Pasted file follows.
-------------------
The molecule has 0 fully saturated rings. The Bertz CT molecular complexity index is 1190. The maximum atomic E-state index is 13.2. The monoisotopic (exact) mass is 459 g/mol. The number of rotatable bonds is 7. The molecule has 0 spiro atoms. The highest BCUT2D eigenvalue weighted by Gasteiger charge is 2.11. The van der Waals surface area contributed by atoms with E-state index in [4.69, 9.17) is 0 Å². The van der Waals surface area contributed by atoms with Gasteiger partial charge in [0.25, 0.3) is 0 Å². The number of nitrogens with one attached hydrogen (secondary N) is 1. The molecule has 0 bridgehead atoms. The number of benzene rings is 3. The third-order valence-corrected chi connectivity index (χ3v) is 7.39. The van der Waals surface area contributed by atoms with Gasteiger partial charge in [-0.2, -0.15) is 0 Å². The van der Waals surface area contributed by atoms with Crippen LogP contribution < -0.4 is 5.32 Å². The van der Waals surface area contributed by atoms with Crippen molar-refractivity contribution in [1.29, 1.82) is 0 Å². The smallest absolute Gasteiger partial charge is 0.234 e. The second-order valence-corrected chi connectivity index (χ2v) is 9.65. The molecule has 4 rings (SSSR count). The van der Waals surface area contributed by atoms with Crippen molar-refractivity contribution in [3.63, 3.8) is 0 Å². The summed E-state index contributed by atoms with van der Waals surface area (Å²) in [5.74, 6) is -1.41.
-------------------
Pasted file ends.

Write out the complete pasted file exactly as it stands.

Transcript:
The molecule has 0 fully saturated rings. The Bertz CT molecular complexity index is 1190. The maximum atomic E-state index is 13.2. The monoisotopic (exact) mass is 459 g/mol. The number of rotatable bonds is 7. The molecule has 0 spiro atoms. The highest BCUT2D eigenvalue weighted by Gasteiger charge is 2.11. The van der Waals surface area contributed by atoms with E-state index in [4.69, 9.17) is 0 Å². The van der Waals surface area contributed by atoms with Gasteiger partial charge in [0.25, 0.3) is 0 Å². The number of nitrogens with one attached hydrogen (secondary N) is 1. The molecule has 0 bridgehead atoms. The number of benzene rings is 3. The third-order valence-corrected chi connectivity index (χ3v) is 7.39. The van der Waals surface area contributed by atoms with Gasteiger partial charge in [-0.2, -0.15) is 0 Å². The van der Waals surface area contributed by atoms with Crippen LogP contribution < -0.4 is 5.32 Å². The van der Waals surface area contributed by atoms with Crippen molar-refractivity contribution in [1.29, 1.82) is 0 Å². The smallest absolute Gasteiger partial charge is 0.234 e. The second-order valence-corrected chi connectivity index (χ2v) is 9.65. The molecule has 4 rings (SSSR count). The van der Waals surface area contributed by atoms with Crippen molar-refractivity contribution in [3.63, 3.8) is 0 Å². The summed E-state index contributed by atoms with van der Waals surface area (Å²) in [5.74, 6) is -1.41.